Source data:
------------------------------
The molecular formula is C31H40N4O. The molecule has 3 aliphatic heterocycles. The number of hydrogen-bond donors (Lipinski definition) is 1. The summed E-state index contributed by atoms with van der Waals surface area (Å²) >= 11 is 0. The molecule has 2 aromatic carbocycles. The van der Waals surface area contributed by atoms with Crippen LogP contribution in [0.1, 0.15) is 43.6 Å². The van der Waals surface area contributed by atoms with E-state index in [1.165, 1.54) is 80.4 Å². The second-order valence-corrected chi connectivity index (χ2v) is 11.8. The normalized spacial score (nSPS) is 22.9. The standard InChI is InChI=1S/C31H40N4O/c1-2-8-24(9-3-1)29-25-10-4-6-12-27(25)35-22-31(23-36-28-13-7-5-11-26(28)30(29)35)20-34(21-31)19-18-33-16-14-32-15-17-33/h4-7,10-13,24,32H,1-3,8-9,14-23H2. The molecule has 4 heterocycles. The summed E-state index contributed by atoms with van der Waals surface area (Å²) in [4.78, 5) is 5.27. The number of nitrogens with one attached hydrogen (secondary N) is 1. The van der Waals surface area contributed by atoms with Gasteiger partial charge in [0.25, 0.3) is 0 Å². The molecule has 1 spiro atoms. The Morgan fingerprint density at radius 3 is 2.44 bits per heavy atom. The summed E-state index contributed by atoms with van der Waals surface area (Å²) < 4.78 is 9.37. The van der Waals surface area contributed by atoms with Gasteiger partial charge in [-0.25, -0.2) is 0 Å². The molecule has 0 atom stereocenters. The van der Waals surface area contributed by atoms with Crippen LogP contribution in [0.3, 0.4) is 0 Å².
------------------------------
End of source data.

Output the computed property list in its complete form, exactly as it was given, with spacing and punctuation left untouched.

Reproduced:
The molecular formula is C31H40N4O. The molecule has 3 aliphatic heterocycles. The number of hydrogen-bond donors (Lipinski definition) is 1. The summed E-state index contributed by atoms with van der Waals surface area (Å²) >= 11 is 0. The molecule has 2 aromatic carbocycles. The van der Waals surface area contributed by atoms with Crippen LogP contribution in [0.1, 0.15) is 43.6 Å². The van der Waals surface area contributed by atoms with E-state index in [1.165, 1.54) is 80.4 Å². The second-order valence-corrected chi connectivity index (χ2v) is 11.8. The normalized spacial score (nSPS) is 22.9. The standard InChI is InChI=1S/C31H40N4O/c1-2-8-24(9-3-1)29-25-10-4-6-12-27(25)35-22-31(23-36-28-13-7-5-11-26(28)30(29)35)20-34(21-31)19-18-33-16-14-32-15-17-33/h4-7,10-13,24,32H,1-3,8-9,14-23H2. The molecule has 4 heterocycles. The summed E-state index contributed by atoms with van der Waals surface area (Å²) in [4.78, 5) is 5.27. The number of nitrogens with one attached hydrogen (secondary N) is 1. The van der Waals surface area contributed by atoms with Gasteiger partial charge in [0.25, 0.3) is 0 Å². The molecule has 1 spiro atoms. The Morgan fingerprint density at radius 3 is 2.44 bits per heavy atom. The summed E-state index contributed by atoms with van der Waals surface area (Å²) < 4.78 is 9.37. The van der Waals surface area contributed by atoms with Gasteiger partial charge in [-0.25, -0.2) is 0 Å². The molecule has 0 atom stereocenters. The van der Waals surface area contributed by atoms with Crippen LogP contribution in [0.3, 0.4) is 0 Å².